Digital Burn-out: how to prevent iBurn?
The recent Union Syndicale leaflet on the ‘Right to Disconnect‘ resulted in a very high number of alarming emails from staff who expressed serious concern on their experience of and fears for “digital burnout”. Several colleagues also reported pressure from their line managers who expected them to be reachable at all times, including during evenings, weekends and holidays. This situation is against the Staff Regulations and does not allow to fully disengaging from work and results in the feeling of being constantly tracked.
Union Syndicale invites the administration to carefully read some of the key messages received from staff (without names, to ensure anonymity). This feedback is a very worrying signal that needs to be addressed as a matter of priority. The increasing use of digital technology in our work and personal lives exposes all of us to a constant stimulation which is not only addictive, but exhausting. The internet is still in its infancy and we don’t yet fully understand the full implications that its misuse can pose to our wellbeing (stress, anxiety, insomnia, depression, etc.). This growing problem of being constantly connected to work by mobile devices, emails or other digital formats also results in lost productivity and affects the quality of our work, and it is in the interest of the service to find a solution to this problem.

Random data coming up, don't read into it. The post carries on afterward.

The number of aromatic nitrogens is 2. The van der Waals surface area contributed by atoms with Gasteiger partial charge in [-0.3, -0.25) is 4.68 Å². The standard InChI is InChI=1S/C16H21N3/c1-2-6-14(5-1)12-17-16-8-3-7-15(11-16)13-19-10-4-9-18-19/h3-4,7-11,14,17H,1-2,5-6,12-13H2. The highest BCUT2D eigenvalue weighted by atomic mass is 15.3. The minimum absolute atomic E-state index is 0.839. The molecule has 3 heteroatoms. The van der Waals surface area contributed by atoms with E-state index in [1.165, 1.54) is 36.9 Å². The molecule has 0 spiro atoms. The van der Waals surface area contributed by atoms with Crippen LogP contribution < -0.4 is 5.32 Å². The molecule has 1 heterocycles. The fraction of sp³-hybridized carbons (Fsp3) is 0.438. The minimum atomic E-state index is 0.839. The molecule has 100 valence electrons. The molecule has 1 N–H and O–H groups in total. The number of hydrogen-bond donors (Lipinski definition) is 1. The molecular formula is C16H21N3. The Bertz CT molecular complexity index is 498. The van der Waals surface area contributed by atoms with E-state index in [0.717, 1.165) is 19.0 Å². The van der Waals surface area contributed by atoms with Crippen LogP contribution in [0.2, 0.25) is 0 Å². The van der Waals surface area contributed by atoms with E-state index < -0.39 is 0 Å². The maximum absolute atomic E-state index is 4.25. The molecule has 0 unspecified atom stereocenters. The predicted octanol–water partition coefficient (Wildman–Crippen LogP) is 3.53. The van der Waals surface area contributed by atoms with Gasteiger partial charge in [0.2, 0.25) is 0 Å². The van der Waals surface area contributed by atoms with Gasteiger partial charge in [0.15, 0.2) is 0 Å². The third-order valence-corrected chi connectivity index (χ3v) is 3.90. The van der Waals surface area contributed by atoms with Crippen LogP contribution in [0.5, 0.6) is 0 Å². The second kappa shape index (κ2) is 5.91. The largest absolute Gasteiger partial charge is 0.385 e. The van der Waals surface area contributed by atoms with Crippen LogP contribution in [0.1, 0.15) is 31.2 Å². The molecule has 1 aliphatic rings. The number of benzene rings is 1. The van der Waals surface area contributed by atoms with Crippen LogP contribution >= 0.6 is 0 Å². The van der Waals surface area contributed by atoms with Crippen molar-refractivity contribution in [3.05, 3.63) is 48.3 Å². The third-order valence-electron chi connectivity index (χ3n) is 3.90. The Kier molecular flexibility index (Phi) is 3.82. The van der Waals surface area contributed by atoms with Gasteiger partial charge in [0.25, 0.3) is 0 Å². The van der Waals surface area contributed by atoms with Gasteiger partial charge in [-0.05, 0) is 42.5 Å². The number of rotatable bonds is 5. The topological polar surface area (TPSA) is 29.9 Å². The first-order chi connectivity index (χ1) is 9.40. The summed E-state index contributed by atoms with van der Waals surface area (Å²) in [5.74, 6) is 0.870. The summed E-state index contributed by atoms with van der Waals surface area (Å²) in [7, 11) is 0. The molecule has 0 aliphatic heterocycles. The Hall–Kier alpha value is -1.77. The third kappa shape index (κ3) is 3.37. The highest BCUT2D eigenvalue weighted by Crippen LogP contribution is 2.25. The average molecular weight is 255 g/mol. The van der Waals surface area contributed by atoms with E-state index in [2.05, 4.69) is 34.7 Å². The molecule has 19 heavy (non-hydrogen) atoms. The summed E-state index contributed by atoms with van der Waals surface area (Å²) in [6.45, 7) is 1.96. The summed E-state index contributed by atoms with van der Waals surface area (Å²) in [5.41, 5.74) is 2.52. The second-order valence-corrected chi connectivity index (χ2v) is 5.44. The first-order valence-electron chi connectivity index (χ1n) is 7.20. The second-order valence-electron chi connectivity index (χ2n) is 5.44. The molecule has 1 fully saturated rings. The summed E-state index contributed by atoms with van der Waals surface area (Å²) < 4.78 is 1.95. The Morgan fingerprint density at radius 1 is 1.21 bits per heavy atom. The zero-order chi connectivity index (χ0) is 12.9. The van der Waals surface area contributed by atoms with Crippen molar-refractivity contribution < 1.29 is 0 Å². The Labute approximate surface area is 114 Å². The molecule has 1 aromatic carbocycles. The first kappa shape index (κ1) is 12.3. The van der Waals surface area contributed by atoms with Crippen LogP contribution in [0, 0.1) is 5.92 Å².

US-Luxembourg proposals to prevent iBurn include:
- Organise a round table discussion with staff, mental health specialists, staff representatives, trade unions, and the administration to jointly identify the key problems and possible solutions.
- Based on the problem and stakeholders analysis, prepare a Code of Conduct/Guidelines for line managers and staff on the use of digital technologies and organise awareness raising events as well as ad hoc seminars to prevent digital burnout and improve the wellbeing of staff.